Thank you, Jorie, for your interest in To Tuscany with Love, and the opportunity to share these insights with your followers! Readers can connect with me and learn more about the book at my website: .

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Thank you, Ms. Mencini for alighting on my blog today whilst giving my readers and followers a bit of an inside knowledge of how your crafted the story of the novel based on second-hand knowledge of another University student who lived abroad! I find as writers, we have an unlimited well of inspiration waiting to spark a story our heart is willing to pen! We fuse our observations and our keen sense of story-telling into each of our projects, giving a new dimension to our audiences as we do so! I am always intrigued by how stories take shape initially as each spark of light for a novel emerges out of such a unique passageway in a writer’s internal world!

I know instinctively you had personally traveled through Tuscany, because the chapters and sections which drew our eye directly to experiencing Tuscany for ourselves was writ with a deep passion and appreciation! The setting was not merely a backdrop in those instances but a character whose voice rang strong and true! I appreciated the little nuisances you included to give the impression of a ‘real living experience’ being read as it played out rather than reading a story which took place outside the scope of the time setting it was read. Sometimes stories read as though we’re complete outsiders, but the way in which you painted Tuscany, the world set there became a breathing essence of the story itself!

I oft wonder how I am a bit set apart in that one regard, as I haven’t become jaded in my thirties. I am still lit quite happily alive with the warm glow of happenstance joy in seeking out the adventures and the experiences which give me the most growth as much as the most diversity of knowledge. I am still rapt in awe in most of my everyday wanderings, including but not limited to exploring the natural world just outside my door! I oft feel badly for others who are in my generation who have let go of their childhood innocence of pure joy which alights in our lives as readily as a rainbow graces the sky after a rainfall! Life can feel like its become muddled, but its how we choose to set our attitudes as we walk through our lifepath which will ultimately decide how we emerge out of the adversities which unexpectedly blindside us.

Thank you for your warm honesty and openness to share your internal writing life with my readers! I appreciated seeing your point of view as much as your process as a writer! Your always very giving of your time, and I have appreciated our impromptu interactions via Twitter!

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Be sure to catch the first half of this showcase on JLAS:
Jorie reviews “To Tuscany with Love“,
which includes a virtual road map of this tour!
Similar to blog tours, when I feature a showcase for an author via a Guest Post, Q&A, Interview, etc., I do not receive compensation for featuring supplemental content on my blog.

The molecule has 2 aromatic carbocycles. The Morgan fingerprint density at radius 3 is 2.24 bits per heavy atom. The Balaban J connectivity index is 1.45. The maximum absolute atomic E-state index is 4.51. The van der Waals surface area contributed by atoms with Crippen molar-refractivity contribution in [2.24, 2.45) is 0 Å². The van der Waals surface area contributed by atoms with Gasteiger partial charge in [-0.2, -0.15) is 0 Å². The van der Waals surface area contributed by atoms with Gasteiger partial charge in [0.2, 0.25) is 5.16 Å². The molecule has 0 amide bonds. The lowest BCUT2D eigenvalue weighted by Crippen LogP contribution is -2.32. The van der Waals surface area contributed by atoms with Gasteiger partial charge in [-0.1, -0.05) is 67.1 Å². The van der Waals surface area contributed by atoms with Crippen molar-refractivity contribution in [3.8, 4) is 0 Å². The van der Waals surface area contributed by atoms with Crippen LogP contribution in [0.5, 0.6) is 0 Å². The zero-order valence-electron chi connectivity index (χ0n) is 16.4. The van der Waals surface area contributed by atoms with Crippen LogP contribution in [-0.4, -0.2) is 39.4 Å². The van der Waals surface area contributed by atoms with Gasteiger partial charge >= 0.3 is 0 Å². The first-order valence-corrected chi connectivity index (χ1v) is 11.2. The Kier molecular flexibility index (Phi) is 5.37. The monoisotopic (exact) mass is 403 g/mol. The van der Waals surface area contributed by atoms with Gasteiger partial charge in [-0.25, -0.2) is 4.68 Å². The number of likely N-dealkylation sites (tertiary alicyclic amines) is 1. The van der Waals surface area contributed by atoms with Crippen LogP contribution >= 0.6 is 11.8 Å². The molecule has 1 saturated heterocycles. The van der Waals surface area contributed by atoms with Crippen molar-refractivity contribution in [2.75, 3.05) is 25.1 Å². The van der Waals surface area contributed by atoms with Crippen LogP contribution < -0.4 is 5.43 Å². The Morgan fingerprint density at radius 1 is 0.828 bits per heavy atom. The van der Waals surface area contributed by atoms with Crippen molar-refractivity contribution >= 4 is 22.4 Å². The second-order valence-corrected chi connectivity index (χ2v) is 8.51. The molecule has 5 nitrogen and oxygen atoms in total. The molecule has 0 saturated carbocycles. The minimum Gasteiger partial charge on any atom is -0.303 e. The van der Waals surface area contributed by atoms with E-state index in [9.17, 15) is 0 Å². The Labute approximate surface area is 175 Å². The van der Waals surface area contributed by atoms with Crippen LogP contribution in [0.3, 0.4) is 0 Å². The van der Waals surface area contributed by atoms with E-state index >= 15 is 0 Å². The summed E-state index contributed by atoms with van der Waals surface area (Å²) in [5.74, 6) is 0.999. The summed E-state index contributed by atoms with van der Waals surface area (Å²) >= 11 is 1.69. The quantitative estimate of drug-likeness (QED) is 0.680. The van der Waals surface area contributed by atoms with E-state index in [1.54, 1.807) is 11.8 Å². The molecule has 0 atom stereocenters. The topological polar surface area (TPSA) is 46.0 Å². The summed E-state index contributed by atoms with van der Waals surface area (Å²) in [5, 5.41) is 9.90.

Be sure to scope out my Bookish Upcoming Events to mark your calendars!!
As well as to see which events I will be hosting with:

To Tuscany With Love Blog Tour - JKS Communications Publicity Firm

{SOURCES:  Photograph of the author Gail Mencini and the tour badge for JKS Communications were provided by JKS Communications. Ms. Mencini provided the photographs of Tuscany (of The Campo and of gelato). All author and book related materials were used with permission. Post dividers by Fun Stuff for Your Blog via Pure Imagination. Guest Post badge provided by Parajunkee to give book bloggers definition on their blogs. Jorie requested to feature a Guest Post on JLAS by Ms. Mencini whilst signing up for the blog book tour for “To Tuscany with Love”. She was honoured her offer was accepted and received the guest post by Ms. Mencini through Ms. Lien. This marks her second Author Submitted Guest Post on her blog!}

Copyright © Jorie Loves A Story, 2014.


Posted Wednesday, 8 January, 2014 by jorielov in 20th Century, 21st Century, Blog Tour Host, Contemporary Romance, JKS Communications: Literary Publicity Firm, Life Shift, Modern Day, Reader Submitted Guest Post (Topic) for Author, Time Slip, Tuscany, Women's Fiction

*Blog Book Tour*: To Tuscany with Love by Gail Mencini

Posted Monday, 6 January, 2014 by jorielov , , 0 Comments

Parajunkee Designs

To Tuscany With Love Blog Tour - JKS Communications Publicity Firm

To Tuscany with Love by Gail Mencini

Visit her Pin(terest) Board: Tuscany Love by Mencini (my impression!)

Author Connections: Facebook | Site | Blog

Converse on Twitter: #GailMencini & #ToTuscanyWithLove OR Tweet @GailMencini

Published by: Capriole Group, 7th January 2014

Available Format: Paperback | Page Count: 400

*SPECIAL OFFER* {unknown time limit | current at posting} Download for Free the First Six Chapters via Gail Mencini’s website!

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Acquired Book By:

I was selected to be a stop on “To Tuscany with Love” Virtual Book Tour, hosted by JKS Communications. I received a complimentary copy of “To Tuscany with Love” in exchange for an honest review by the publisher Capriole Group, via JKS Communications. The book released on 7th January 2014. I did not receive compensation for my opinions or thoughts shared herein.

Synopsis of the Story:To Tuscany with Love by Gail Mencini